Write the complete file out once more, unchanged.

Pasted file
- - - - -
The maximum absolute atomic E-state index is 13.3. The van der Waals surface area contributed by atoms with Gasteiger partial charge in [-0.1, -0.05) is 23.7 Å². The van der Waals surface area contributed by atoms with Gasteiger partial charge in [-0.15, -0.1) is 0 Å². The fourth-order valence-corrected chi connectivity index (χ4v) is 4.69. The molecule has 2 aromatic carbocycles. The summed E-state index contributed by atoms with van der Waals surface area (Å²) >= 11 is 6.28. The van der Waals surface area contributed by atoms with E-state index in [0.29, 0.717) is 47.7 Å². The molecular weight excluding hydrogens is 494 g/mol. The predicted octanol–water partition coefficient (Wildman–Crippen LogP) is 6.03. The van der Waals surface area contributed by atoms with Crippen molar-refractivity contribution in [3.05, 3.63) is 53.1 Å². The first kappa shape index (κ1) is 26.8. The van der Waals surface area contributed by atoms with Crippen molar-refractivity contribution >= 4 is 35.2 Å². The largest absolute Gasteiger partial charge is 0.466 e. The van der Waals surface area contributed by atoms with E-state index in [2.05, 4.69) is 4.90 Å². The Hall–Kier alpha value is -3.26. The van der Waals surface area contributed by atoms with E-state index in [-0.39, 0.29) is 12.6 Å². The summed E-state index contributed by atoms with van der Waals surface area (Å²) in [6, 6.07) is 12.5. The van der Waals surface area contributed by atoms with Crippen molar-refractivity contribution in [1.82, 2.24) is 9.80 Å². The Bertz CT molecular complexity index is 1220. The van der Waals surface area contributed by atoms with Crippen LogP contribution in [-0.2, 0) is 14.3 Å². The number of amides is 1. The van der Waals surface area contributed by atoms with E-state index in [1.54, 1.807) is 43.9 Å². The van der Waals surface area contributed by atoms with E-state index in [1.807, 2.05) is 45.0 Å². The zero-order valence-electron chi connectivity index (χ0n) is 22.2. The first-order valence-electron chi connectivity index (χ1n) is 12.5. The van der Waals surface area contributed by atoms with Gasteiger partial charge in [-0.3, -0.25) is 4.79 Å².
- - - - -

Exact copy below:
The maximum absolute atomic E-state index is 13.3. The van der Waals surface area contributed by atoms with Gasteiger partial charge in [-0.1, -0.05) is 23.7 Å². The van der Waals surface area contributed by atoms with Gasteiger partial charge in [-0.15, -0.1) is 0 Å². The fourth-order valence-corrected chi connectivity index (χ4v) is 4.69. The molecule has 2 aromatic carbocycles. The summed E-state index contributed by atoms with van der Waals surface area (Å²) >= 11 is 6.28. The van der Waals surface area contributed by atoms with E-state index in [0.29, 0.717) is 47.7 Å². The molecular weight excluding hydrogens is 494 g/mol. The predicted octanol–water partition coefficient (Wildman–Crippen LogP) is 6.03. The van der Waals surface area contributed by atoms with Crippen molar-refractivity contribution in [3.05, 3.63) is 53.1 Å². The first kappa shape index (κ1) is 26.8. The van der Waals surface area contributed by atoms with Crippen molar-refractivity contribution >= 4 is 35.2 Å². The largest absolute Gasteiger partial charge is 0.466 e. The van der Waals surface area contributed by atoms with E-state index in [2.05, 4.69) is 4.90 Å². The Hall–Kier alpha value is -3.26. The van der Waals surface area contributed by atoms with E-state index in [-0.39, 0.29) is 12.6 Å². The summed E-state index contributed by atoms with van der Waals surface area (Å²) in [6, 6.07) is 12.5. The van der Waals surface area contributed by atoms with Crippen molar-refractivity contribution in [1.82, 2.24) is 9.80 Å². The Bertz CT molecular complexity index is 1220. The van der Waals surface area contributed by atoms with Crippen LogP contribution in [-0.2, 0) is 14.3 Å². The number of amides is 1. The van der Waals surface area contributed by atoms with E-state index in [1.54, 1.807) is 43.9 Å². The van der Waals surface area contributed by atoms with E-state index in [1.807, 2.05) is 45.0 Å². The zero-order valence-electron chi connectivity index (χ0n) is 22.2. The first-order valence-electron chi connectivity index (χ1n) is 12.5. The van der Waals surface area contributed by atoms with Gasteiger partial charge in [-0.3, -0.25) is 4.79 Å².